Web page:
As I said before Kutaisi isn’t that big. So especially in winter when some of the activities are closed it is enough to spend there one day. So we decided to go out of the city the next day, to see something more. Public transportation is very affordable (I would say cheap) and for 1 – 2 Gel (0,32 – 0,64 Eur) you can take minibus and go a bit outside of the city to see closest towns and the real life in the countryside. It reminded me of my childhood. All the shabby houses, kids runing around, cows on the streets. There is a bit of a feeling of chaos and need for development, but it is in a way the cherry on top of Georgian cake. It is diffrent, it is simple and it has it’s charm.
8. Visit abandoned buildings in Tskaltubo.
This goes hand in hand with the point number 7. We decided to take marshutka for 1 – 1,20 Gel one way to visit Tskaltubo (you can also take a taxi 9 – 12 Gel for a drive, if they ask more they just think that tourists can pay more, but don’t give up and give them your price). It was once a city of relaxation, thermal spas and rehabilitation clinics. Now it is small town, 20 min drive outside Kutaisi with many many abandoned buildings. Actually you can easily access them and walk around. There are a lot of Abandoned Soviet Sanatorium's and clinics. Some of those buildings now are used as accomodation for Abkhazian refugees. We didn't have a lot of time, but we saw two of the abandoned buildings, although there are many more.
9. Go to a SPA.
If you decide to go to Tskaltubo this is a good thing to do in a cold winter day. There are 6 Spring Spa resort where you can try thermal pools or a massage. Full Body massage costed 50 Gel, Pools 25 Gel which is a very good price. There are thermal spas in Tbilisi but you will pay much more.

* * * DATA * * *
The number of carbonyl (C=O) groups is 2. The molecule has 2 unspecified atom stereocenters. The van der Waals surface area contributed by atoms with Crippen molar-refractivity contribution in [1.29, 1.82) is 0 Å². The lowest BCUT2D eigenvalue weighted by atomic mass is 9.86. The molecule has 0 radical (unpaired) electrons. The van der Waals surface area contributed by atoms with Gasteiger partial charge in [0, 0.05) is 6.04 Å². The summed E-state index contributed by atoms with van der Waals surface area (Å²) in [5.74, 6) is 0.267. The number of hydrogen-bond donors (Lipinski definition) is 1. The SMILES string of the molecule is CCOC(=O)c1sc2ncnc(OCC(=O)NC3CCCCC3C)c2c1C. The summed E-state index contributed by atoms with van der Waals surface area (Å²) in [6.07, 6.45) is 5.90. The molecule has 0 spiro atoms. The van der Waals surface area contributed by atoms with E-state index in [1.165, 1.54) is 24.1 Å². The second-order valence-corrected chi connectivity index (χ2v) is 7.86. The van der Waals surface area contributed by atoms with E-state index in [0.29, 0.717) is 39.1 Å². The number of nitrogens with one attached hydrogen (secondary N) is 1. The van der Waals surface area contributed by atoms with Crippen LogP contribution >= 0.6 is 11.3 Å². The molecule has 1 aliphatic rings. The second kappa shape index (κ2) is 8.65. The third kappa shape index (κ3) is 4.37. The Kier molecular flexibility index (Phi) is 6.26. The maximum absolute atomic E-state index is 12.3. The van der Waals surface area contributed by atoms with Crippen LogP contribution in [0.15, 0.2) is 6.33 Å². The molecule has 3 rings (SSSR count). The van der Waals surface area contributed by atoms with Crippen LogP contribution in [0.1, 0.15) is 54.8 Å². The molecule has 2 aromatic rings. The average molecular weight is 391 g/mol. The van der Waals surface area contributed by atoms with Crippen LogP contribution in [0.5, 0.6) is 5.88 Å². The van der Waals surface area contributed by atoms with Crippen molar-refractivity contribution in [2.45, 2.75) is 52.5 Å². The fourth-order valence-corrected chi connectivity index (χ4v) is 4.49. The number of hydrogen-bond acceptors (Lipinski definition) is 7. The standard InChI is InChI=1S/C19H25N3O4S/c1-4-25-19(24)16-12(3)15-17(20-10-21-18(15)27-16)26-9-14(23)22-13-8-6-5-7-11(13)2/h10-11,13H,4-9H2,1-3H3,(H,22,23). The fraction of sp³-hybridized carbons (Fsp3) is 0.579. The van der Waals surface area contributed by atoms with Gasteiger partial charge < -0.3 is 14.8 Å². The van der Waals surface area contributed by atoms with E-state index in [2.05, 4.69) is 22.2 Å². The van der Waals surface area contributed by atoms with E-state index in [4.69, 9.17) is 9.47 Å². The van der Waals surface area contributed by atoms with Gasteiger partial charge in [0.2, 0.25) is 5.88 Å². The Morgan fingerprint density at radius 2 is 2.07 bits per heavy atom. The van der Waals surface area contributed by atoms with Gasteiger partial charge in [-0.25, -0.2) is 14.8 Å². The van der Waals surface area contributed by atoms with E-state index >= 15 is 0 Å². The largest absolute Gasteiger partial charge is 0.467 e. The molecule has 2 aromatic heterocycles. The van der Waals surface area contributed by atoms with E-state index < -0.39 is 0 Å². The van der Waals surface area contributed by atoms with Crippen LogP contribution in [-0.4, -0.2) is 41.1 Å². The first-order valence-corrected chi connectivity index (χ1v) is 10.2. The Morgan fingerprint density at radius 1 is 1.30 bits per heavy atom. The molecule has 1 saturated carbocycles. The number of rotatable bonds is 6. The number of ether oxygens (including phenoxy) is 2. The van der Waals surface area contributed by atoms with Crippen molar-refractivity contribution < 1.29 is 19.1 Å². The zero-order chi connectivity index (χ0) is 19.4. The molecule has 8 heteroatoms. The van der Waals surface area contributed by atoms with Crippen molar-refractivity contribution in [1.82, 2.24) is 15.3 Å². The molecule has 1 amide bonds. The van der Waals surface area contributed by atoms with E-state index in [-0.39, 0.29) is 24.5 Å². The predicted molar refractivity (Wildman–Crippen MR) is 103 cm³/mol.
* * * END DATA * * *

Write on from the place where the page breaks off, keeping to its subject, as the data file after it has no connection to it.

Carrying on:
10. Visit Phrometeus and Sataplia cave and Okatse canyon if they are available.
In our case they were all closed, and we checked it the day when we wanted to go. It was too much snow that week, but there is a chance they are opened when you go. So the best way to go there is to get a private driver for a day. We found some at the Chain Bridge. He asked 150 Gel (for a car) for 3 places to visit. Also you can find options in Good Travel Agency. The third option is to look around and there might be locals that offer their service. We saw few cars with phone number in window.
Tip Nr 1
Check the prices carefully, some places they are in USD and you can get confused and spend more than you anticipated.
Tip Nr 2 clearly discuss with your driver the price you are paying for the whole trip, BOTH WAYS, for ALL PASSENGERS not just one. Sometimes they try to cheat and if you haven’t agreed at the beggining they might play it against you. Generally people are very nice here, but there have been some cases when they try to gain from tourists who haven’t been careful and done their homework.